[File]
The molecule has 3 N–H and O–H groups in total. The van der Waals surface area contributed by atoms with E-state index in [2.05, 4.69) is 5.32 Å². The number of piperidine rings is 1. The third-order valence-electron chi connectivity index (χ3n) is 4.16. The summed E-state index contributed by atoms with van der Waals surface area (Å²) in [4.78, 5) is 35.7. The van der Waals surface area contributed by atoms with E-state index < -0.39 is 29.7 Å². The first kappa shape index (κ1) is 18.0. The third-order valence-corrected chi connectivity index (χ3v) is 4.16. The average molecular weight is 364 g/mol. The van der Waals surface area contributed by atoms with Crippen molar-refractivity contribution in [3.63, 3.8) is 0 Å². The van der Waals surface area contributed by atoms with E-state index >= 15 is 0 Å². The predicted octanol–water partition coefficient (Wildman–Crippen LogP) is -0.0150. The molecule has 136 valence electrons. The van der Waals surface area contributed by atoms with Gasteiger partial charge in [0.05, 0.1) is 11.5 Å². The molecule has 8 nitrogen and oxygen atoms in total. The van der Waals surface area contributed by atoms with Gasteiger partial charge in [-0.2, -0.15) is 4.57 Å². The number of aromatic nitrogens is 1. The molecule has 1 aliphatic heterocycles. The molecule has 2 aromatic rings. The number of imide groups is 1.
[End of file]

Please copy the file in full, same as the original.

The molecule has 3 N–H and O–H groups in total. The van der Waals surface area contributed by atoms with E-state index in [2.05, 4.69) is 5.32 Å². The number of piperidine rings is 1. The third-order valence-electron chi connectivity index (χ3n) is 4.16. The summed E-state index contributed by atoms with van der Waals surface area (Å²) in [4.78, 5) is 35.7. The van der Waals surface area contributed by atoms with E-state index < -0.39 is 29.7 Å². The first kappa shape index (κ1) is 18.0. The third-order valence-corrected chi connectivity index (χ3v) is 4.16. The average molecular weight is 364 g/mol. The van der Waals surface area contributed by atoms with Crippen molar-refractivity contribution in [3.63, 3.8) is 0 Å². The van der Waals surface area contributed by atoms with E-state index >= 15 is 0 Å². The predicted octanol–water partition coefficient (Wildman–Crippen LogP) is -0.0150. The molecule has 136 valence electrons. The van der Waals surface area contributed by atoms with Gasteiger partial charge in [0.05, 0.1) is 11.5 Å². The molecule has 8 nitrogen and oxygen atoms in total. The van der Waals surface area contributed by atoms with Gasteiger partial charge in [-0.2, -0.15) is 4.57 Å². The number of aromatic nitrogens is 1. The molecule has 1 aliphatic heterocycles. The molecule has 2 aromatic rings. The number of imide groups is 1.